As the ramifications of the leak of about 11 million secret documents from the Panama-based law firm, >Mossack Fonseca, play themselves out , a clear articulation of what the “Panama Papers” hold for the state of global finance today came from U.S. President Barack Obama. Following the joint investigation by the International Consortium of Investigative Journalists and the German newspaper Süddeutsche Zeitung into the leaked papers, Mr. Obama described >global tax avoidance as a huge problem. Today, it is perfectly legal in many countries to park money in various kinds of shadowy companies in tax havens. >This holds true in India as well , where a lack of clarity persists about the legality of buying offshore companies, a service that is expressly provided by Mossack Fonseca. The >lack of clarity exists despite the Reserve Bank of India’s evolving guidelines on offshore remittances and investments since 2004. While the guidelines, such as those of the Liberalised Remittance Scheme, are specific to remittances utilised by residents to service various overseas requirements such as medical treatment and education, they have been modified over time to permit the setting up of 100 per cent subsidiaries and joint ventures within the limit of $250,000 a year. One of the few stipulations is that money cannot be sent to countries identified as “non-cooperative” by the global Financial Action Task Force. (The FATF identified Panama as having taken significant steps to comply with standards related to anti-money laundering and combating the financing of terrorism, in February 2016.) The RBI guidelines have largely been a reactive measure to address flows to tax havens. The investigation into the Panama Papers and the scrutiny of the accounts of Indians named in them should pave the way for yet another tightening of the norms.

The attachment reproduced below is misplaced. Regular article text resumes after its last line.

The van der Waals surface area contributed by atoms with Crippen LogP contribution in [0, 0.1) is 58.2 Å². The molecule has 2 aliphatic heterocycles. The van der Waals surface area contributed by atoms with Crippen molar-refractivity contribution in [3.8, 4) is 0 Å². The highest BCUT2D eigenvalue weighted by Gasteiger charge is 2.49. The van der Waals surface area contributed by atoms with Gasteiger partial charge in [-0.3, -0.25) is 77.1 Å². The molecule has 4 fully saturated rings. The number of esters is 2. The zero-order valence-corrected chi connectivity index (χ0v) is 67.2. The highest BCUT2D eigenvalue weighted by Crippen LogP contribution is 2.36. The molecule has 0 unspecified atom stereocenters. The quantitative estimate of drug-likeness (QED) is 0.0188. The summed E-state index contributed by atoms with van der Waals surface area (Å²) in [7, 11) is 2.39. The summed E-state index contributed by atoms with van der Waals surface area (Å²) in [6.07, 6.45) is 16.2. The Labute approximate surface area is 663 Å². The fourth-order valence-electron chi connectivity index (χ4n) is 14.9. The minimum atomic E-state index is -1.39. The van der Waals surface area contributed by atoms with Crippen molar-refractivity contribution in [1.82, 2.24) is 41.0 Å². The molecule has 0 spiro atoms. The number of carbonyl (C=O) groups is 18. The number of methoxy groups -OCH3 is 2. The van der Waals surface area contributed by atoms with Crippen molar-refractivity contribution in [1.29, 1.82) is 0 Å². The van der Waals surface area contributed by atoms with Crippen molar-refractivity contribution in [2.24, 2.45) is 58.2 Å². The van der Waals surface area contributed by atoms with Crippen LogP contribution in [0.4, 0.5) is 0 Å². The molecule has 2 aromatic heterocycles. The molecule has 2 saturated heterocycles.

The >global investigation has revealed large-scale possible tax avoidance and parking of income in shell companies, possibly earned through graft and cronyism by powerful political and governmental actors. The fallout has already begun, with the >resignation of one Prime Minister (of Iceland) , and a shadow of doubt on the political leadership in countries such as Russia and >China . This could be the tip of the iceberg; the leaks relate to just one offshore law firm, even if it is the fourth largest in the world. A global tax avoidance problem requires a coordinated response, and the papers point to the urgent need for much more transparency in the movement of global finance capital. The NDA government has passed the Undisclosed Foreign Income and Assets (Imposition of Tax) Act, 2015 and provided a one-time compliance window to declare foreign assets and income. So far, these steps have yielded little by way of repatriation of transferred assets. The problem of black money stashed overseas has to be dealt with both at the multilateral level, through tightened capital flow norms, and domestically, through a zero tolerance approach to illegal transfers.